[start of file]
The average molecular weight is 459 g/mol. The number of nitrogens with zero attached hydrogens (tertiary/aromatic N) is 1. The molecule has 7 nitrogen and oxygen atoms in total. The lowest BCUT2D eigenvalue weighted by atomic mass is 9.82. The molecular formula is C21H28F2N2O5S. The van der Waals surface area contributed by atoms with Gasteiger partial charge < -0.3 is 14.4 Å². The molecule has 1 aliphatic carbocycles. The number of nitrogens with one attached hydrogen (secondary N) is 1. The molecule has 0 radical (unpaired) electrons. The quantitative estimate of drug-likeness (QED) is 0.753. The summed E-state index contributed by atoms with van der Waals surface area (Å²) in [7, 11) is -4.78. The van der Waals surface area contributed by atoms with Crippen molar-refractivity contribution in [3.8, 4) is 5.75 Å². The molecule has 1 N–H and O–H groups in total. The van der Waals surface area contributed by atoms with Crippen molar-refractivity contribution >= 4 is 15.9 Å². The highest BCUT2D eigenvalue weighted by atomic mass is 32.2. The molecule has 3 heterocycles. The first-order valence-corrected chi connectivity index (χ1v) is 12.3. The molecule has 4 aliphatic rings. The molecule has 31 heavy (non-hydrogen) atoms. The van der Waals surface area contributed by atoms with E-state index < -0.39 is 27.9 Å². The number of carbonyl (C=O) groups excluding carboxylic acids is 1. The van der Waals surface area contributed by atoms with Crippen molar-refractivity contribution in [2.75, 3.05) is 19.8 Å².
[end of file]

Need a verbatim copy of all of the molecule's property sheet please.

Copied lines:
The average molecular weight is 459 g/mol. The number of nitrogens with zero attached hydrogens (tertiary/aromatic N) is 1. The molecule has 7 nitrogen and oxygen atoms in total. The lowest BCUT2D eigenvalue weighted by atomic mass is 9.82. The molecular formula is C21H28F2N2O5S. The van der Waals surface area contributed by atoms with Gasteiger partial charge < -0.3 is 14.4 Å². The molecule has 1 aliphatic carbocycles. The number of nitrogens with one attached hydrogen (secondary N) is 1. The molecule has 0 radical (unpaired) electrons. The quantitative estimate of drug-likeness (QED) is 0.753. The summed E-state index contributed by atoms with van der Waals surface area (Å²) in [7, 11) is -4.78. The van der Waals surface area contributed by atoms with Crippen molar-refractivity contribution in [3.8, 4) is 5.75 Å². The molecule has 1 N–H and O–H groups in total. The van der Waals surface area contributed by atoms with Crippen molar-refractivity contribution >= 4 is 15.9 Å². The highest BCUT2D eigenvalue weighted by atomic mass is 32.2. The molecule has 3 heterocycles. The first-order valence-corrected chi connectivity index (χ1v) is 12.3. The molecule has 4 aliphatic rings. The molecule has 31 heavy (non-hydrogen) atoms. The van der Waals surface area contributed by atoms with E-state index < -0.39 is 27.9 Å². The number of carbonyl (C=O) groups excluding carboxylic acids is 1. The van der Waals surface area contributed by atoms with Crippen molar-refractivity contribution in [2.75, 3.05) is 19.8 Å².